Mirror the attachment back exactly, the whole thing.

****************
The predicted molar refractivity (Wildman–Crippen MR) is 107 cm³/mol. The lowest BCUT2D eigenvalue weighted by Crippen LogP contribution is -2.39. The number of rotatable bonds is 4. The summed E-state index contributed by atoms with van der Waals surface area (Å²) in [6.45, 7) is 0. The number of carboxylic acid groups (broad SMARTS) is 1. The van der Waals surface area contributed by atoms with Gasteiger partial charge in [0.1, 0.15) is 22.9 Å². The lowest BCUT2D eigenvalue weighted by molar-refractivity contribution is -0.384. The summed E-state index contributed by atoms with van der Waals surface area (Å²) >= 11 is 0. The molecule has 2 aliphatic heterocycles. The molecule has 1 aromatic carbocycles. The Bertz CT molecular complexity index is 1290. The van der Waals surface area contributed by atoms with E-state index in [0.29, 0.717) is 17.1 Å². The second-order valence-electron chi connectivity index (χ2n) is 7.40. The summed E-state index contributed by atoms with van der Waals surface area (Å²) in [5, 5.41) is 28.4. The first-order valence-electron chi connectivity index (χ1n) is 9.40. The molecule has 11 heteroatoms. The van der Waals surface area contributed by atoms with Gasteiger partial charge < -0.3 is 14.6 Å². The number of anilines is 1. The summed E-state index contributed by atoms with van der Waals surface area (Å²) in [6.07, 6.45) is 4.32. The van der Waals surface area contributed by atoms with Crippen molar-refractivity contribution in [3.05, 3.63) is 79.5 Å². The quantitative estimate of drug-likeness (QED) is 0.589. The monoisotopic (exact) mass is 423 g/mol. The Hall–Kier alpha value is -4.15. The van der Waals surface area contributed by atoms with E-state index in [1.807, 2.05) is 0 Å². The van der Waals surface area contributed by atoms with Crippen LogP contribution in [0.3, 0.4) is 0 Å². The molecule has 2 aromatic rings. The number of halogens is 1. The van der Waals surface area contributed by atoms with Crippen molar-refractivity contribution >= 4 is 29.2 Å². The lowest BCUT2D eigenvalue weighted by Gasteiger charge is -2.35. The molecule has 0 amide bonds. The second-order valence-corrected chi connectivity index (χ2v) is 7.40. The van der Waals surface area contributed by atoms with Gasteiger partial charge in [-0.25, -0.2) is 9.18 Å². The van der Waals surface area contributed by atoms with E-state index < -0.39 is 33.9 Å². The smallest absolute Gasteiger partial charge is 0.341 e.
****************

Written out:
The predicted molar refractivity (Wildman–Crippen MR) is 107 cm³/mol. The lowest BCUT2D eigenvalue weighted by Crippen LogP contribution is -2.39. The number of rotatable bonds is 4. The summed E-state index contributed by atoms with van der Waals surface area (Å²) in [6.45, 7) is 0. The number of carboxylic acid groups (broad SMARTS) is 1. The van der Waals surface area contributed by atoms with Gasteiger partial charge in [0.1, 0.15) is 22.9 Å². The lowest BCUT2D eigenvalue weighted by molar-refractivity contribution is -0.384. The summed E-state index contributed by atoms with van der Waals surface area (Å²) >= 11 is 0. The molecule has 2 aliphatic heterocycles. The molecule has 1 aromatic carbocycles. The Bertz CT molecular complexity index is 1290. The van der Waals surface area contributed by atoms with E-state index in [0.29, 0.717) is 17.1 Å². The second-order valence-electron chi connectivity index (χ2n) is 7.40. The summed E-state index contributed by atoms with van der Waals surface area (Å²) in [5, 5.41) is 28.4. The first-order valence-electron chi connectivity index (χ1n) is 9.40. The molecule has 11 heteroatoms. The van der Waals surface area contributed by atoms with Gasteiger partial charge < -0.3 is 14.6 Å². The number of anilines is 1. The summed E-state index contributed by atoms with van der Waals surface area (Å²) in [6.07, 6.45) is 4.32. The van der Waals surface area contributed by atoms with Crippen molar-refractivity contribution in [3.05, 3.63) is 79.5 Å². The quantitative estimate of drug-likeness (QED) is 0.589. The monoisotopic (exact) mass is 423 g/mol. The Hall–Kier alpha value is -4.15. The van der Waals surface area contributed by atoms with E-state index in [1.807, 2.05) is 0 Å². The van der Waals surface area contributed by atoms with Crippen LogP contribution in [0.3, 0.4) is 0 Å². The molecule has 2 aromatic rings. The number of halogens is 1. The van der Waals surface area contributed by atoms with Crippen molar-refractivity contribution >= 4 is 29.2 Å². The lowest BCUT2D eigenvalue weighted by Gasteiger charge is -2.35. The molecule has 0 amide bonds. The second-order valence-corrected chi connectivity index (χ2v) is 7.40. The van der Waals surface area contributed by atoms with Gasteiger partial charge in [-0.25, -0.2) is 9.18 Å². The van der Waals surface area contributed by atoms with E-state index < -0.39 is 33.9 Å². The smallest absolute Gasteiger partial charge is 0.341 e.